Effect of long-term aluminum feeding on lipid/phospholipid profiles of rat brain myelin

Jignesh D. Pandya, Kunjan R. Dave, Surendra S. Katyare

Research output: Contribution to journalArticlepeer-review

27 Scopus citations

Abstract

Effect of long-term (90-100 days) exposure of rats to soluble salt of aluminum (AlCl3) on myelin lipid profile was examined. The long-term exposure to AlCl3 resulted in a 60 % decrease in the total phospholipid (TPL) content while the cholesterol (CHL) content increased by 55%. Consequently the TPL/CHL molar ratio decreased significantly by 62%. The phospholipid composition of the myelin membrane changed drastically; the proportion of practically all the phospholipid classes decreased by 32 to 60% except for phosphatidylcholine (PC) and phosphatidylethanolamine (PE). Of the latter two, proportion of PC was unchanged while PE increased in proportion by 47%. Quantitatively, all phospholipid classes decreased by from 42 to 76% with no change in the PE content. However the membrane fluidity was not altered in Al-treated rats. Many of the changes we observe here show striking similarities with the reported phospholipid profiles of Alzheimer brains.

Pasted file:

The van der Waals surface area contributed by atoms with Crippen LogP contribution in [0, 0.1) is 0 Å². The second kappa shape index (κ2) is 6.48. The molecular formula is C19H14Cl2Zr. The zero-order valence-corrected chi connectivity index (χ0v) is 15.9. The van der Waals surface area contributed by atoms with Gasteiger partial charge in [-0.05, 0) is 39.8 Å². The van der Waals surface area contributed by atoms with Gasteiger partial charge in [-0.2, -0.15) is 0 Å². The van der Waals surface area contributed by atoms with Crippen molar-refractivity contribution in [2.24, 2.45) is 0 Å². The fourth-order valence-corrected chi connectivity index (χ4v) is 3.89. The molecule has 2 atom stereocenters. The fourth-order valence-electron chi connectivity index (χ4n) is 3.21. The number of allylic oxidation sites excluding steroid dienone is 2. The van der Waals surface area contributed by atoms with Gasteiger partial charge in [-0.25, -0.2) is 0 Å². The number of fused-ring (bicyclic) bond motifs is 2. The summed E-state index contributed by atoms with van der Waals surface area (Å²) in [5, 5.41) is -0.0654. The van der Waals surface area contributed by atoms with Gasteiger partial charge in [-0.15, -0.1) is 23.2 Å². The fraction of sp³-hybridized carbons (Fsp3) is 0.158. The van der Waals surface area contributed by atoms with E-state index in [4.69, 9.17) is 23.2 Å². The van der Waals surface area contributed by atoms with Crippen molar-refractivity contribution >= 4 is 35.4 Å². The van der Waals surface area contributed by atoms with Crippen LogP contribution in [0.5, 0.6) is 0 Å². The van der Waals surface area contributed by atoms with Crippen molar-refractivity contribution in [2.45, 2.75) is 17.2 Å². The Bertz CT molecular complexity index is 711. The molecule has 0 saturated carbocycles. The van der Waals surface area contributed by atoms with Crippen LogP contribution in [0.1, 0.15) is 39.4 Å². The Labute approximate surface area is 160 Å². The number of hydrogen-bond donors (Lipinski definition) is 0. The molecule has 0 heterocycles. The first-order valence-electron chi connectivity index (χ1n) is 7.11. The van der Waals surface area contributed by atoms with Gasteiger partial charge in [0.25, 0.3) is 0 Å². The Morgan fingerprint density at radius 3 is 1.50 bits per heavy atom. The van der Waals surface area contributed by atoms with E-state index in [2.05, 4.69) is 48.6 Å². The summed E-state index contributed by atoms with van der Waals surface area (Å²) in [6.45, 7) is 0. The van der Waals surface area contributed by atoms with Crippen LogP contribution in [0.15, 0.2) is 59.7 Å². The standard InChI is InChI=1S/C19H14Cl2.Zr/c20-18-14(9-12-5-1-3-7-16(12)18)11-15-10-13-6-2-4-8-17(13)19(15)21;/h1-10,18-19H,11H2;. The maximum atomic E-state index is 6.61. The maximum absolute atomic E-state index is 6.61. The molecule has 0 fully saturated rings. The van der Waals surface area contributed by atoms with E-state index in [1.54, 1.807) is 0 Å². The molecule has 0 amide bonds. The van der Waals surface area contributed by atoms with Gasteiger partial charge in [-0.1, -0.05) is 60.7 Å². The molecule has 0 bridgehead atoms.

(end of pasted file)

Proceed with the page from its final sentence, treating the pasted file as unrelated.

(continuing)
Original languageEnglish (US)
Article number13
JournalLipids in Health and Disease
Volume3
DOIs
StatePublished - Jun 22 2004

Keywords

  • Aluminum and myelin lipid
  • Aluminum in Alzheimer etiology
  • Aluminum neurotoxicity
  • Alzheimer's disease
  • Phospholipid profiles

ASJC Scopus subject areas

  • Biochemistry, Genetics and Molecular Biology(all)

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